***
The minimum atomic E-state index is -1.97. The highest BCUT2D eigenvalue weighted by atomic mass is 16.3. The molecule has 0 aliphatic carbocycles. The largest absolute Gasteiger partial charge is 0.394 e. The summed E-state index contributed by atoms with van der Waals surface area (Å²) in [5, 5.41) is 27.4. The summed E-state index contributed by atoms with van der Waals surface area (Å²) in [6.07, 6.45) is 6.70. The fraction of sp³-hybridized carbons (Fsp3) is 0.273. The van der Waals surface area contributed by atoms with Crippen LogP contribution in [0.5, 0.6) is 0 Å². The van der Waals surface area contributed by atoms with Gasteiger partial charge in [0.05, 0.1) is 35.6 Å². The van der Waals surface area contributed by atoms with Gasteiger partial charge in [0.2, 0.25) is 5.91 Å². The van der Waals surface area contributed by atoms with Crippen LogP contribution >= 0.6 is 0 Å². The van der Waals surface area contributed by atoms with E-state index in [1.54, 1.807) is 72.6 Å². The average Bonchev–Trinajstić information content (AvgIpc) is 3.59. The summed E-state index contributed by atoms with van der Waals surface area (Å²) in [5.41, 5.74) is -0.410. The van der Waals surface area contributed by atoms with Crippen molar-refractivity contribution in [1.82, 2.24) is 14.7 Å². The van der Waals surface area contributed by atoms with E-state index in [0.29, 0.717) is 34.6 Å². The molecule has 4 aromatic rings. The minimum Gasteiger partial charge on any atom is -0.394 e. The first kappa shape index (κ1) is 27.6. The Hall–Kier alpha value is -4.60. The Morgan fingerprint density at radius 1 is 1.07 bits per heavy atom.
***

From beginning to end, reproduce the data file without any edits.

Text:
The minimum atomic E-state index is -1.97. The highest BCUT2D eigenvalue weighted by atomic mass is 16.3. The molecule has 0 aliphatic carbocycles. The largest absolute Gasteiger partial charge is 0.394 e. The summed E-state index contributed by atoms with van der Waals surface area (Å²) in [5, 5.41) is 27.4. The summed E-state index contributed by atoms with van der Waals surface area (Å²) in [6.07, 6.45) is 6.70. The fraction of sp³-hybridized carbons (Fsp3) is 0.273. The van der Waals surface area contributed by atoms with Crippen LogP contribution in [0.5, 0.6) is 0 Å². The van der Waals surface area contributed by atoms with Gasteiger partial charge in [0.05, 0.1) is 35.6 Å². The van der Waals surface area contributed by atoms with Gasteiger partial charge in [0.2, 0.25) is 5.91 Å². The van der Waals surface area contributed by atoms with Crippen LogP contribution >= 0.6 is 0 Å². The van der Waals surface area contributed by atoms with E-state index in [1.54, 1.807) is 72.6 Å². The average Bonchev–Trinajstić information content (AvgIpc) is 3.59. The summed E-state index contributed by atoms with van der Waals surface area (Å²) in [5.41, 5.74) is -0.410. The van der Waals surface area contributed by atoms with Crippen molar-refractivity contribution in [1.82, 2.24) is 14.7 Å². The van der Waals surface area contributed by atoms with E-state index in [0.29, 0.717) is 34.6 Å². The molecule has 4 aromatic rings. The minimum Gasteiger partial charge on any atom is -0.394 e. The first kappa shape index (κ1) is 27.6. The Hall–Kier alpha value is -4.60. The Morgan fingerprint density at radius 1 is 1.07 bits per heavy atom.